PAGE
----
Cialdini offers some additional and more nuanced reasons as to how and why commitment and consistency works, but I use the shorthand: Cause my mother told me to keep my word. Of course, she also told me, “Don’t be stupid,” and that’s just what we are doing if we let our past actions be inappropriate constraint on how we approach the future. – Barrett Sydnor

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Despite some good friends who can’t believe this is the case, it’s challenging for me to talk to new people, especially in a large group setting. After working to improve, it’s a little more natural than previously, but it can still make me very uncomfortable.

That’s why the Freelance Exchange of Kansas City Portfolio Showcase was a reach for me last week in more ways than one. Beyond having to stand in one spot and attempt to strike up conversations with people walking by our table, it also meant it was vital we further refined the Brainzooming elevator speech. Getting our message down to a few words has been a challenge since what we do can seem very intangible to people. This has been especially true for those who haven’t been exposed to how Brainzooming helps organizations  rapidly expand their strategic options and create innovative plans.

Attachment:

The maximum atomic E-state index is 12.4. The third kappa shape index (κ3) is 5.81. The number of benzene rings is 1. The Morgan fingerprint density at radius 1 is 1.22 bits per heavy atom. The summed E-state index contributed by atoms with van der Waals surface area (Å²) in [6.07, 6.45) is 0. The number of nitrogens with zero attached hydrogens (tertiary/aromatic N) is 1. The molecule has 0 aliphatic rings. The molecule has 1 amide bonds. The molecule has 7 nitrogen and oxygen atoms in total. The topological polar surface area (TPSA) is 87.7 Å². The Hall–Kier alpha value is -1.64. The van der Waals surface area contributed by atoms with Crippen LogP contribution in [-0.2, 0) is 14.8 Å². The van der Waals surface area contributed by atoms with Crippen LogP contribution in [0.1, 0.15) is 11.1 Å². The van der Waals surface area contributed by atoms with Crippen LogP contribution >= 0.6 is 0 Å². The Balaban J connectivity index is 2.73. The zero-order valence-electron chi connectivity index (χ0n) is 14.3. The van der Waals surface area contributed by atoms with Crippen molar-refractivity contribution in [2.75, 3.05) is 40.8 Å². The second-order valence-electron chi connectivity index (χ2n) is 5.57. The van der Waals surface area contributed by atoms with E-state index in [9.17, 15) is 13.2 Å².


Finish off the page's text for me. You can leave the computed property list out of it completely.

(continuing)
Interestingly though, it was actually easier to hone our business message among people less familiar with what we do. Approaching it with fewer preconceptions, we got the messaging down much more effectively than we had previously. One key difference was removing a constraint we all often cling to: sticking to the situations in which we’re the most comfortable. – Mike Brown

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Working on a client project last week, an unusual constraint was placed on the project. The marketing lead for the multimedia presentation dictated there be no narration on the 3 to 5 minute piece. As each creative team member pointed out how narration would be such a help in getting the message across, he would reiterate his statement, “That’s great. And maybe narration will put it over the top, but it has to work without any narration at all.”

While it seemed to be a frustrating and potentially very unnecessary constraint, there was clearly a strategic rationale for his statement.  The narration would be the last element within an incredibly time-sensitive project. The voiceover itself would be a highly variable creative element where subjective opinions about its quality or tone could completely undermine the deliverable, i.e., if the CEO didn’t ultimately like the voiceover, the whole project could fall apart at the last hour.